MathOverflow is a question and answer site for professional mathematicians. It's 100% free, no registration required.

Sign up
Here's how it works:
  1. Anybody can ask a question
  2. Anybody can answer
  3. The best answers are voted up and rise to the top

For the solution of congruences $x^2\equiv p \pmod q$ and $x^2\equiv q \pmod p$, we have the law of quadratic reciprocity. Is there any solution for the above congruences?

share|cite|improve this question
I'm guessing you are not really demanding the same $x$ work in both equations... – Will Jagy Jul 22 '10 at 19:29
I think it would be reasonable to interpret this question as asking for generalizations of quadratic reciprocity. The most down-to-earth reference I know for this is Ireland and Rosen's Classical Introduction to Modern Number Theory. – Qiaochu Yuan Jul 22 '10 at 19:39
@Will By the Chinese remainder theorem, it doesn't matter whether we take x to be the same in both cases or not. – David Speyer Jul 22 '10 at 20:08
There is no article on the higher reciprocity law on wikipedia, but at least the cubic case,, is elaborated in quite details. Then you can guess that in general one has to go to cyclotomic extensions and generalised Gauss sums. – Wadim Zudilin Jul 22 '10 at 23:45
I think what you're looking for is known as the Eisenstein Reciprocity Law. A good source for this and related material is Reciprocity Laws: From Euler to Eisenstein by Franz Lemmermeyer. – Kevin Ventullo Jul 23 '10 at 3:15

Let me interpret the question as follows: is there a simple relationship between the solvability of $x^n \equiv p \bmod q$ and that of $x^n \equiv q \bmod p$ for primes $p \equiv q \equiv 1 \bmod n$?

Here the answer is yes if $n = 2$, and no otherwise. The reason is the following: the congruence $x^n \equiv p \bmod q$ for primes $q \equiv 1 \bmod n$ is solvable if and only if the primes above $q$ in the field $K$ of n-th roots of unity split completely in the Kummer extension $L = K(\sqrt[n]{p})$. This splitting behaviour depends only on the residue classes modulo primes above $p$ by class field theory, the reason being that $L/K$ is abelian. This gives rise to a reciprocity law, which basically states a very close connection between $(p/{\mathfrak q})_n$ and $({\mathfrak q}/p)_n$ (the second symbol has to be suitably interpreted, which is possible if $K$ has class number $h$ coprime to $n$).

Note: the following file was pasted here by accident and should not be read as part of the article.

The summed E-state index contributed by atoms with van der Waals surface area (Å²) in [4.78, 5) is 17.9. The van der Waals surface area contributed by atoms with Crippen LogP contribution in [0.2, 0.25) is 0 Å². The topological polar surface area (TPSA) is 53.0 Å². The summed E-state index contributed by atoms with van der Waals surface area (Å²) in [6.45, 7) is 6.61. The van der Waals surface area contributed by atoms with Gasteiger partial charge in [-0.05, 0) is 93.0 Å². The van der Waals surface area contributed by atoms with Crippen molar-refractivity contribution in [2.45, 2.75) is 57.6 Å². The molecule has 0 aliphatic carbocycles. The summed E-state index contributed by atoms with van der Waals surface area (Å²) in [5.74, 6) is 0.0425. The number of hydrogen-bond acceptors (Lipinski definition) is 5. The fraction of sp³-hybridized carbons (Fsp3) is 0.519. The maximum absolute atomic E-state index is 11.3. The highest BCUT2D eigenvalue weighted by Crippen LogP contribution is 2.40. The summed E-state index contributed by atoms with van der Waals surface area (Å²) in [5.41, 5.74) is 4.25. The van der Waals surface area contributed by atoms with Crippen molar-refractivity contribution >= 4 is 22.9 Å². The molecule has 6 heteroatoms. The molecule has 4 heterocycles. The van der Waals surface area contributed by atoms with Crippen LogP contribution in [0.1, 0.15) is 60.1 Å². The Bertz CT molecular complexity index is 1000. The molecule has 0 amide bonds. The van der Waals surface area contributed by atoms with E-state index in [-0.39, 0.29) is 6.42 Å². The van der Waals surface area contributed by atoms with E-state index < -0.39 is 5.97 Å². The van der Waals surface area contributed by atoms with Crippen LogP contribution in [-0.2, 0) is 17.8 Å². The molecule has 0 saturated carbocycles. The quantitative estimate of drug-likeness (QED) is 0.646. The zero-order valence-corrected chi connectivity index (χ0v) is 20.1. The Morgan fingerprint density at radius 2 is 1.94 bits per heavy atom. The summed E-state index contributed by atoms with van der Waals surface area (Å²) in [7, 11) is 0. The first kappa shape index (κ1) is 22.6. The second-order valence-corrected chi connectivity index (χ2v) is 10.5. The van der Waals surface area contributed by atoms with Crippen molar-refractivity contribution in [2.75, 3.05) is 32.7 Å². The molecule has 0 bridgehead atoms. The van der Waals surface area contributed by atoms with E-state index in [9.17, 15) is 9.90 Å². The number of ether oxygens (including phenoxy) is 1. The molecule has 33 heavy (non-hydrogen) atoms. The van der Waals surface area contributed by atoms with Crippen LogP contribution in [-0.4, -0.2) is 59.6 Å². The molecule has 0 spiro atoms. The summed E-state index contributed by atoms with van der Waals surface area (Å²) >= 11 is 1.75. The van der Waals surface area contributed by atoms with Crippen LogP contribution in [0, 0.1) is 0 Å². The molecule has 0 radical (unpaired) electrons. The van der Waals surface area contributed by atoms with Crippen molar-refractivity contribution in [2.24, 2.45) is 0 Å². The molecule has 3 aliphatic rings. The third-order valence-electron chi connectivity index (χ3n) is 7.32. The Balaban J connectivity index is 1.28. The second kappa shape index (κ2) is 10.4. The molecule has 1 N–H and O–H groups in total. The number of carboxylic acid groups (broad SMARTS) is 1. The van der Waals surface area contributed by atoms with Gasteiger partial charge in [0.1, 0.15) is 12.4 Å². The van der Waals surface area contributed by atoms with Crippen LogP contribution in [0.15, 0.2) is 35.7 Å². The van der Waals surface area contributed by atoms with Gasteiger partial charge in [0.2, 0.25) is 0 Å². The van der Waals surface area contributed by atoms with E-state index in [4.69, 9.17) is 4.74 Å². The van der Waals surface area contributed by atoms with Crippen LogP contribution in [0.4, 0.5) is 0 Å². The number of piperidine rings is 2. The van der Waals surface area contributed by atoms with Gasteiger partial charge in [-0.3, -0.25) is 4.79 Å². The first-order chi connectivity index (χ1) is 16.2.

What this means is that any reasonable connection between $(p/q)_n$ and $(q/p)_n$ will have to use information on the principal ideals ${\mathfrak p}^h$ and ${\mathfrak q}^h$ . In the simplest nontrivial case $n = 4$, the connection is provided by "Burde's" reciprocity law $(p/q)_4 (q/p)_4 = (ac-bd/p)$, where $p = a^2 + b^2$ and $q = c^2 + d^2$, with everything suitably normalized.

Moreover, you can't expect something similar to hold over the rationals, because the extension ${\mathbb Q}(\sqrt[n]{p})$ is not abelian over ${\mathbb Q}$ except when $n = 2$.

There is a similar (but already more complicated) law for $n = 3$; the case $n = 4$ is special because $i^2 = -1$ is rational.

share|cite|improve this answer
I oppose the word "simple" in the interpretation. – Dror Speiser Jul 24 '10 at 9:11

Your Answer


By posting your answer, you agree to the privacy policy and terms of service.

Not the answer you're looking for? Browse other questions tagged or ask your own question.